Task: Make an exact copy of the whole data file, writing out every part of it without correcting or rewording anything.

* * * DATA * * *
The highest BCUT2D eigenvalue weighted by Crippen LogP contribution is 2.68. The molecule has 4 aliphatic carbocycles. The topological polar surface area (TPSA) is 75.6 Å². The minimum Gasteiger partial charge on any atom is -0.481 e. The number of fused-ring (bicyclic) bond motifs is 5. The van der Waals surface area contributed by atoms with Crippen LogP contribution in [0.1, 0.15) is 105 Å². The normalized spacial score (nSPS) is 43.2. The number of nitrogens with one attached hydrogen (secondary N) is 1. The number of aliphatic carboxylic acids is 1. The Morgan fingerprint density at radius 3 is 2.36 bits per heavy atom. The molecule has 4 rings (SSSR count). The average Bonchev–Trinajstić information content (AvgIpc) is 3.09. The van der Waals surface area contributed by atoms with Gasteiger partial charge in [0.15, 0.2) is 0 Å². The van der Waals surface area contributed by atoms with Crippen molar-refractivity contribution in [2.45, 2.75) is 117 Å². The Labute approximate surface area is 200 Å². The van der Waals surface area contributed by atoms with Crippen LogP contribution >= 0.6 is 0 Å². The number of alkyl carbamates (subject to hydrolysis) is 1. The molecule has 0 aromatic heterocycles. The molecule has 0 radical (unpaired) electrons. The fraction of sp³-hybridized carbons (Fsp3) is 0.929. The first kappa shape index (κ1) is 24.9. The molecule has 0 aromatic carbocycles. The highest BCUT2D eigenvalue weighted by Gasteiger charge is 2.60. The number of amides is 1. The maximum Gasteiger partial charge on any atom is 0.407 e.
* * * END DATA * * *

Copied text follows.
The highest BCUT2D eigenvalue weighted by Crippen LogP contribution is 2.68. The molecule has 4 aliphatic carbocycles. The topological polar surface area (TPSA) is 75.6 Å². The minimum Gasteiger partial charge on any atom is -0.481 e. The number of fused-ring (bicyclic) bond motifs is 5. The van der Waals surface area contributed by atoms with Crippen LogP contribution in [0.1, 0.15) is 105 Å². The normalized spacial score (nSPS) is 43.2. The number of nitrogens with one attached hydrogen (secondary N) is 1. The number of aliphatic carboxylic acids is 1. The Morgan fingerprint density at radius 3 is 2.36 bits per heavy atom. The molecule has 4 rings (SSSR count). The average Bonchev–Trinajstić information content (AvgIpc) is 3.09. The van der Waals surface area contributed by atoms with Gasteiger partial charge in [0.15, 0.2) is 0 Å². The van der Waals surface area contributed by atoms with Crippen molar-refractivity contribution in [2.45, 2.75) is 117 Å². The Labute approximate surface area is 200 Å². The van der Waals surface area contributed by atoms with Crippen LogP contribution >= 0.6 is 0 Å². The number of alkyl carbamates (subject to hydrolysis) is 1. The molecule has 0 aromatic heterocycles. The molecule has 0 radical (unpaired) electrons. The fraction of sp³-hybridized carbons (Fsp3) is 0.929. The first kappa shape index (κ1) is 24.9. The molecule has 0 aromatic carbocycles. The highest BCUT2D eigenvalue weighted by Gasteiger charge is 2.60. The number of amides is 1. The maximum Gasteiger partial charge on any atom is 0.407 e.